The Christian Soldier

Like those of a number of people in my infantry outfit, my dogtags were stamped with a capital C. C for Catholic. The dogtags of others were stamped J (Jewish) or P (Protestant). There were more stamped with P, not only because there were more Protestants in the outfit, but because anyone who did not specifically claim to be Catholic or Jewish was almost automatically assigned to Protestantism. It was assumed that we were a religious country and that all soldiers belonged to some religion. It was also assumed that the major religions of the country supported the military policies of the country. And while others could claim to belong to denominations that allowed pacifism, the term “Catholic pacifist” was deemed to be a contradiction in terms. After all, the Catholic Church was not known as a “peace church.”

In the years since the second world war, these assumptions have gradually been eroded. It is now generally, and fortunately, acknowledged that Catholics can be pacifists, conscientious objectors or selective conscientious objectors. These positions are now honored within the Church, the appropriate references to them securely anchored in a variety of documents going back to those of Vatican II. There can be no turning back from these newly established, or newly recovered, positions. Nor should there be. But some of the pressures that have helped bring about this truly remarkable shift within the modern Church have had some unfortunate side-effects. Where previously the soldier was honored and the Catholic pacifist was, at most, grudgingly acknowledged, now the Catholic pacifist is being honored and the role of the Catholic solider is being re-examined and sometimes questioned.

Three separate incidents: 1) I was in a small conference at which an army general explained U.S. strategy in specific geographical areas. A good and humane presentation, which led a young nun in the group to introduce her own comments by saying, “Well, you certainly don’t sound like a murderer.” Smiles and some titters among the rest of the group, but as one of them said to me later in extenuation of the obvious gaucherie, “Well, we all know what she really meant.”

2) My friends have a son, twenty-two years old, who enlisted in the Marines. Another twenty-two-year-old, on hearing of this, said, “Couldn’t his parents have done something about him?” “What do you mean,” I asked. “Well, couldn’t they have stopped him?  Couldn’t they have put him in an institution?” So terrible was it voluntarily to enlist in military service.

3) Among the members of the small group with which I was traveling in Europe was a Marine colonel. A Catholic, he was very intelligent, very dedicated to his service, and very concerned about the men under his command, a number of whom are also Catholic. They took seriously the attitude of the Church which, they had always assumed, gave moral support to their vocation.  Like most Catholics, they did not read the bishops’ pastoral letter on war and peace. But what they read in the press and what they were asked by their friends unsettled their previously unquestioned assumptions about the position of the Church. It was the lot of the colonel, who also took seriously the letter of the American bishops, to read, understand and interpret that letter to his men. To offer, in effect, pastoral counseling. What is new, of course, is that such counseling is necessary.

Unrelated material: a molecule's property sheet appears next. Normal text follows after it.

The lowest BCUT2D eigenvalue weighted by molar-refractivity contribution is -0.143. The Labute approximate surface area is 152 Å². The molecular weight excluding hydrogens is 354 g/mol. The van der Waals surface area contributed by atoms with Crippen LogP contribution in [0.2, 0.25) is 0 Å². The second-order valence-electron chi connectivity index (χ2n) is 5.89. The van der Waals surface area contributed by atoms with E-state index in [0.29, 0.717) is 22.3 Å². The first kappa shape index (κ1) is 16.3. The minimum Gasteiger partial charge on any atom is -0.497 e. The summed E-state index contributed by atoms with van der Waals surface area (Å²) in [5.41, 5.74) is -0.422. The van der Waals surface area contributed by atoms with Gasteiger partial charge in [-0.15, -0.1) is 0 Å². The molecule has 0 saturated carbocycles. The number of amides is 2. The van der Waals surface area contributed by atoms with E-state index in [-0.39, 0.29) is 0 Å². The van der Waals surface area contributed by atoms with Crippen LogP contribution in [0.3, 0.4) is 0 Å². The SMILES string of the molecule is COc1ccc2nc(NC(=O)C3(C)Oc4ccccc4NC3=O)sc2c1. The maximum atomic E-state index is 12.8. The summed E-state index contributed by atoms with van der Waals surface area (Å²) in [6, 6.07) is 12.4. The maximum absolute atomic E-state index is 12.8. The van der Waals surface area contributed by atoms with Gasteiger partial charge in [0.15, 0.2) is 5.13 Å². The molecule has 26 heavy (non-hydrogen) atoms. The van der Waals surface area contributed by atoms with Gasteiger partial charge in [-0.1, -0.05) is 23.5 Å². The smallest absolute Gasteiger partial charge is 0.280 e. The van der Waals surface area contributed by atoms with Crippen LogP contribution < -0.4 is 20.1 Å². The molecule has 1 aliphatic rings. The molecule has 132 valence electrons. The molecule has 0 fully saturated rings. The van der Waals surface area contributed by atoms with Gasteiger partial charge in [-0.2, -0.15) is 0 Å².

Three such incidents cannot masquerade as statistical evidence. I would wailer, however, that many other people could relate similar experiences. What they indicate is not a shift in what the Church teaches about the proper role of the military in the life of the nation or about the proper role of a person in her military. A nation-state has a right and obligation to defend its citizens, by force of arms if necessary. And it is the right and sometimes a moral obligation for the citizen to bear arms in such a struggle. But in the attempt to make traditional teaching relevant to the conditions of modern war — to ensure that such teaching gains a real purchase on current U.S. policy and practice — the American bishops have pressed just-war teachings as hard as they can. And other Catholics have pushed them even further, one theologian asserting that Catholics in the line of command may soon have to choose between loyalty to the church and their military careers.

What has changed then, is not the traditional teaching, but the climate in which the teaching is applied. This change colors most of the debate that is taking place among Catholics in this country. It would be more than un-fortunate if this shift caused us to diminish the honor due those men and women who serve in our military forces; it would be unCatholic and unjust.

Author

  • James Finn

    James Finn is author of Protest: Pacifism and Politics, a study of the Vietnam peace movement, and, when Crisis was originally published in 1982, he was editor of Freedom at Issue, the bimonthly journal of Freedom House.

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